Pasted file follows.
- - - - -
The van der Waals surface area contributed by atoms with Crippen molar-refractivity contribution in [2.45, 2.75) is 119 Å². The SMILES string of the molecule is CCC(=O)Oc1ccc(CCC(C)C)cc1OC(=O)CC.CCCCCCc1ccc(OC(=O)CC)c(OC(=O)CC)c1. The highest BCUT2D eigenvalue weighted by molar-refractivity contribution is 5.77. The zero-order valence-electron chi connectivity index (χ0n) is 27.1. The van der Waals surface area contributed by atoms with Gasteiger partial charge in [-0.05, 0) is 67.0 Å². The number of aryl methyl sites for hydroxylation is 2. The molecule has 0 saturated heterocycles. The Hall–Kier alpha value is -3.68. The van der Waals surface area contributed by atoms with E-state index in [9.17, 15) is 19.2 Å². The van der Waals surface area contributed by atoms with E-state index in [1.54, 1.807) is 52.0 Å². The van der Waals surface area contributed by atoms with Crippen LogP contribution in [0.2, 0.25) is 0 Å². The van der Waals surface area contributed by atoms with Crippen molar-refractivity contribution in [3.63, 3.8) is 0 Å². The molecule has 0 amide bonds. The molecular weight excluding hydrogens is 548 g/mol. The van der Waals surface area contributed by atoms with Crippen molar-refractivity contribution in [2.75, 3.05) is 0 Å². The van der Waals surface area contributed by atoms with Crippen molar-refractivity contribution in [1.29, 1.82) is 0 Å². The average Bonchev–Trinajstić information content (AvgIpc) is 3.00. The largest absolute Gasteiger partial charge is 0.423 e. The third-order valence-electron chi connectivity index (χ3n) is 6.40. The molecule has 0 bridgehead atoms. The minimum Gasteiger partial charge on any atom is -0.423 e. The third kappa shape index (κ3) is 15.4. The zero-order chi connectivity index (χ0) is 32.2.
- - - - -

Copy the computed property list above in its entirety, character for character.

The van der Waals surface area contributed by atoms with Crippen molar-refractivity contribution in [2.45, 2.75) is 119 Å². The SMILES string of the molecule is CCC(=O)Oc1ccc(CCC(C)C)cc1OC(=O)CC.CCCCCCc1ccc(OC(=O)CC)c(OC(=O)CC)c1. The highest BCUT2D eigenvalue weighted by molar-refractivity contribution is 5.77. The zero-order valence-electron chi connectivity index (χ0n) is 27.1. The van der Waals surface area contributed by atoms with Gasteiger partial charge in [-0.05, 0) is 67.0 Å². The number of aryl methyl sites for hydroxylation is 2. The molecule has 0 saturated heterocycles. The Hall–Kier alpha value is -3.68. The van der Waals surface area contributed by atoms with E-state index in [9.17, 15) is 19.2 Å². The van der Waals surface area contributed by atoms with E-state index in [1.54, 1.807) is 52.0 Å². The van der Waals surface area contributed by atoms with Crippen LogP contribution in [0.2, 0.25) is 0 Å². The van der Waals surface area contributed by atoms with Crippen molar-refractivity contribution in [3.63, 3.8) is 0 Å². The molecule has 0 amide bonds. The molecular weight excluding hydrogens is 548 g/mol. The van der Waals surface area contributed by atoms with Crippen molar-refractivity contribution in [2.75, 3.05) is 0 Å². The van der Waals surface area contributed by atoms with Crippen molar-refractivity contribution in [1.29, 1.82) is 0 Å². The average Bonchev–Trinajstić information content (AvgIpc) is 3.00. The largest absolute Gasteiger partial charge is 0.423 e. The third-order valence-electron chi connectivity index (χ3n) is 6.40. The molecule has 0 bridgehead atoms. The minimum Gasteiger partial charge on any atom is -0.423 e. The third kappa shape index (κ3) is 15.4. The zero-order chi connectivity index (χ0) is 32.2.